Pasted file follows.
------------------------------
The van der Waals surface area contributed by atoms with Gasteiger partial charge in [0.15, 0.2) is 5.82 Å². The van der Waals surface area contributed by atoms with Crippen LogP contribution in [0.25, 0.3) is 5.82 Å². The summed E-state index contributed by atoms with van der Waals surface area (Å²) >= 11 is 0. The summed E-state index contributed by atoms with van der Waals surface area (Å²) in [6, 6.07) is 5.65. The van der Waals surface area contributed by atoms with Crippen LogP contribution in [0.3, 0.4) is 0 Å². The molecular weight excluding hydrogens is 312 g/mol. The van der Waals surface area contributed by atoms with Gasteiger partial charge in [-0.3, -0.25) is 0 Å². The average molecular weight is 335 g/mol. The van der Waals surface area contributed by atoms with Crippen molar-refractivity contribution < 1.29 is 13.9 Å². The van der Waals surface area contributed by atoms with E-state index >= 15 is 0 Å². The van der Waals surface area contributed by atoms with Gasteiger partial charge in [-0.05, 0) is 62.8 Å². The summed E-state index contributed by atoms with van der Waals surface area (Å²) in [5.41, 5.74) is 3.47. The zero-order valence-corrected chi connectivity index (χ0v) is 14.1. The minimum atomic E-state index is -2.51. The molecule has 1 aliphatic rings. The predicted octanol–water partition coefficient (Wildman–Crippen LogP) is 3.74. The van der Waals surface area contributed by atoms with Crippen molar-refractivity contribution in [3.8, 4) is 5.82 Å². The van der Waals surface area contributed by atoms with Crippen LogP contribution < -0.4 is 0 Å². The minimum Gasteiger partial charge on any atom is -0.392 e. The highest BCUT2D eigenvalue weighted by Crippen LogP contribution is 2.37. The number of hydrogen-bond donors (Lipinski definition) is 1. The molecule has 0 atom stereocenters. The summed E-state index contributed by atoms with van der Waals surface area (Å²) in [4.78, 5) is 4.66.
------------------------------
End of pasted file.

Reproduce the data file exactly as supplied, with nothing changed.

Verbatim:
The van der Waals surface area contributed by atoms with Gasteiger partial charge in [0.15, 0.2) is 5.82 Å². The van der Waals surface area contributed by atoms with Crippen LogP contribution in [0.25, 0.3) is 5.82 Å². The summed E-state index contributed by atoms with van der Waals surface area (Å²) >= 11 is 0. The summed E-state index contributed by atoms with van der Waals surface area (Å²) in [6, 6.07) is 5.65. The van der Waals surface area contributed by atoms with Crippen LogP contribution in [0.3, 0.4) is 0 Å². The molecular weight excluding hydrogens is 312 g/mol. The van der Waals surface area contributed by atoms with Gasteiger partial charge in [-0.3, -0.25) is 0 Å². The average molecular weight is 335 g/mol. The van der Waals surface area contributed by atoms with Crippen molar-refractivity contribution < 1.29 is 13.9 Å². The van der Waals surface area contributed by atoms with E-state index >= 15 is 0 Å². The van der Waals surface area contributed by atoms with Gasteiger partial charge in [-0.05, 0) is 62.8 Å². The summed E-state index contributed by atoms with van der Waals surface area (Å²) in [5.41, 5.74) is 3.47. The zero-order valence-corrected chi connectivity index (χ0v) is 14.1. The minimum atomic E-state index is -2.51. The molecule has 1 aliphatic rings. The predicted octanol–water partition coefficient (Wildman–Crippen LogP) is 3.74. The van der Waals surface area contributed by atoms with Crippen molar-refractivity contribution in [3.8, 4) is 5.82 Å². The van der Waals surface area contributed by atoms with Crippen LogP contribution < -0.4 is 0 Å². The minimum Gasteiger partial charge on any atom is -0.392 e. The highest BCUT2D eigenvalue weighted by Crippen LogP contribution is 2.37. The number of hydrogen-bond donors (Lipinski definition) is 1. The molecule has 0 atom stereocenters. The summed E-state index contributed by atoms with van der Waals surface area (Å²) in [4.78, 5) is 4.66.